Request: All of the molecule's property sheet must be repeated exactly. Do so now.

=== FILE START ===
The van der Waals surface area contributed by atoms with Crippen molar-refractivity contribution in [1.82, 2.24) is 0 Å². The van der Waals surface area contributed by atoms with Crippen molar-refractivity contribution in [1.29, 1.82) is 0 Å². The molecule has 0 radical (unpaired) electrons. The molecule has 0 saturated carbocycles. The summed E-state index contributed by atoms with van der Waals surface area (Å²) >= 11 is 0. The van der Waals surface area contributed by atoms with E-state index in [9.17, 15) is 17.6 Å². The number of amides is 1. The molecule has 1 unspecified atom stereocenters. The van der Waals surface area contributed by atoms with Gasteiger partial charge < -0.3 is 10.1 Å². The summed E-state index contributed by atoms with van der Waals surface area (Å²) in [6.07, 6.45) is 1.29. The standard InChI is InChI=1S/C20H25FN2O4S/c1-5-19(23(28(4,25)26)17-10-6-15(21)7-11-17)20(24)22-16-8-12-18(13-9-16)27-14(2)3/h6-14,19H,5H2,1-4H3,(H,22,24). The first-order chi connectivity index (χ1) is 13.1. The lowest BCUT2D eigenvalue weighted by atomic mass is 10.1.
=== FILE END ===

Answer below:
The van der Waals surface area contributed by atoms with Crippen molar-refractivity contribution in [1.82, 2.24) is 0 Å². The van der Waals surface area contributed by atoms with Crippen molar-refractivity contribution in [1.29, 1.82) is 0 Å². The molecule has 0 radical (unpaired) electrons. The molecule has 0 saturated carbocycles. The summed E-state index contributed by atoms with van der Waals surface area (Å²) >= 11 is 0. The van der Waals surface area contributed by atoms with E-state index in [9.17, 15) is 17.6 Å². The number of amides is 1. The molecule has 1 unspecified atom stereocenters. The van der Waals surface area contributed by atoms with Gasteiger partial charge < -0.3 is 10.1 Å². The summed E-state index contributed by atoms with van der Waals surface area (Å²) in [6.07, 6.45) is 1.29. The standard InChI is InChI=1S/C20H25FN2O4S/c1-5-19(23(28(4,25)26)17-10-6-15(21)7-11-17)20(24)22-16-8-12-18(13-9-16)27-14(2)3/h6-14,19H,5H2,1-4H3,(H,22,24). The first-order chi connectivity index (χ1) is 13.1. The lowest BCUT2D eigenvalue weighted by atomic mass is 10.1.